1962 was the year the 1950’s ended. It would all begin to change in 1963 with the assassination for JFK, Martin Luther King delivering his ‘I Had A Dream’ speech, The Warren Commission, the murder of Medgar Evers and the British Invasion, all events along with the Vietnam war that would define a generation just coming on to the stage. George Lucas set his second feature film right at the closing door of America’s final days of innocence when we still thought anything was possible and it was all ours for the taking. Lucas sets the film in a teenage world still led by 1950’s and early 1960’s cultural icons like James Dean and Sandra Dee. It is a world where television still presents shows like “Father Knows Best” and “The Adventures of Ozzie and Harriet” as the typical family norm. It is a world still innocent of the upheavals that it will be facing, yet the realization is there that the current stage is about to change.
In the course of one night in a small Northern California community, Modesto, where Lucas grew up, we watch a series of intertwining vignettes focusing on four friends Steve Bolander (Ron Howard), Curt Henderson (Richard Dreyfuss), John Milner (Paul LeMat) and Terry “The Toad” Fields (Charles Martin Smith) on the night of their High School graduation dance. The next morning, Steve and Curt are uncomfortably preparing to leave their small town life behind and head off to a college in the Northeast. The center of their nightlife is the local Drive-In, Mel’s, a hangout for picking up girls and listening to rock and roll hits one after the other, songs like “Goodnight Sweetheart, Goodnight,” “Heart and Soul,” “Surfin’ Safari,” played by the local DJ, one Wolfman Jack, grace the soundtrack. The continuous free flowing music Lucas gives us here is, like for many of us, a lifeline, a connection to the times, our youth and to each other.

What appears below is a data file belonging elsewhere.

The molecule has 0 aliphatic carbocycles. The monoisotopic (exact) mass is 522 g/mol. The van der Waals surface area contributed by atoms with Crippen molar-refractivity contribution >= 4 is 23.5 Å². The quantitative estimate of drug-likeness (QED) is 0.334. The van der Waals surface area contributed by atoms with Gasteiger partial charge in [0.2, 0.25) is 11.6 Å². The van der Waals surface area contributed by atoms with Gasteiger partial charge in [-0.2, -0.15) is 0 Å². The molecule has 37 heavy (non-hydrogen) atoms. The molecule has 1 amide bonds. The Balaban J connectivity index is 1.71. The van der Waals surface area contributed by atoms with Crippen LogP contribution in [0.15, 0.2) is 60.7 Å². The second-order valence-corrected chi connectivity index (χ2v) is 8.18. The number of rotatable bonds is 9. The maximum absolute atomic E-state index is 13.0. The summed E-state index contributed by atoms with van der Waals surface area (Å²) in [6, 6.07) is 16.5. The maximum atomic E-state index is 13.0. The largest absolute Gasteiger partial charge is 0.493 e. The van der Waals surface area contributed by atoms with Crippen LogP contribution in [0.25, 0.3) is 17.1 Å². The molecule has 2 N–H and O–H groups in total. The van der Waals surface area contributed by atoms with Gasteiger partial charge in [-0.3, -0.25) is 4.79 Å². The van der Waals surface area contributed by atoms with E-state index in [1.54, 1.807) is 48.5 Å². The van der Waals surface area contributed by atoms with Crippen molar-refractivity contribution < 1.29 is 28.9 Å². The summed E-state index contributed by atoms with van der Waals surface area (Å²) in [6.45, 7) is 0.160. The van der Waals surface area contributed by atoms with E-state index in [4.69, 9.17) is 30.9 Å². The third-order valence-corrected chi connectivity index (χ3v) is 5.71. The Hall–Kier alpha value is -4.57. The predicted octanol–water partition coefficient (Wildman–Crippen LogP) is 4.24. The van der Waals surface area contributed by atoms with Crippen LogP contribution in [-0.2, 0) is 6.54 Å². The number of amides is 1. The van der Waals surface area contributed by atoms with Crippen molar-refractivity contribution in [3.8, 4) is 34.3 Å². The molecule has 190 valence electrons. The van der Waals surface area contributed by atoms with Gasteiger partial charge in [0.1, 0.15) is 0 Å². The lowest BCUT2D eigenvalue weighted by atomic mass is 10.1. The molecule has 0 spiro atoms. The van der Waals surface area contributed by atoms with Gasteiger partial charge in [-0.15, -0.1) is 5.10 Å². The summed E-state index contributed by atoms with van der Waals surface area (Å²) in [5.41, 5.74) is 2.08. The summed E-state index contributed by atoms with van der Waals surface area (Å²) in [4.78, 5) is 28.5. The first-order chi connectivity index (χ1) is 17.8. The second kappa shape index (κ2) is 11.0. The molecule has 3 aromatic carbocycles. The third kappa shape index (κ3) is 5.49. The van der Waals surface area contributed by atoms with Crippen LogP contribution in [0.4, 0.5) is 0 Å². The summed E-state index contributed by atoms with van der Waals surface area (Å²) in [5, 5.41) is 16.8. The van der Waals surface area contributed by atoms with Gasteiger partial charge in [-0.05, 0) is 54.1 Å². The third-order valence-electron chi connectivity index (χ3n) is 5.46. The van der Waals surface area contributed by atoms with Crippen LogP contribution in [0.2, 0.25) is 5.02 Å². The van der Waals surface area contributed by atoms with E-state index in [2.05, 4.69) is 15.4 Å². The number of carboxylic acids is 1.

Lucas gives us a snapshot of a teenage American ritual in this one night; cars, high school dances, cruising, drive-in’s, going steady where the most important thing in life is still the friends you grew up with. While the film is primarily about the four boys there are three female characters in the story who Pauline Kael correctly complained about in her review get the short end of the lollipop as they are treated as almost non-entities whose lives are only there for the boys and do not matter in any other respect.
While one wonders whether four guys like this would really be best friends, Lucas mostly manages to avoid clichés, making his characters real. John Milner is a drag racer and a couple of years older than the other guys, a leftover from the 1950’s dressing like a James Dean wannabe with his cigarette pack tucked up a short sleeve of his T-shirt. Easily Lucas could have made Milner the rebel without a cause we have seen so many times before. But here Lucas and his fellow screenwriters, Gloria Katz and Willard Huyck make Milner, though tough and a protector of his friends, a much more vulnerable almost sweet guy, a softie who spends the entire evening riding around with Carol (Mackenzie Phillips), a thirteen year old nerdy, somewhat annoying young girl. Then there is Steve and Curt, both who see their lives still ahead of them as an adventure, Milner knows he is not going anyway, except another drag race and maybe an early trip to the graveyard.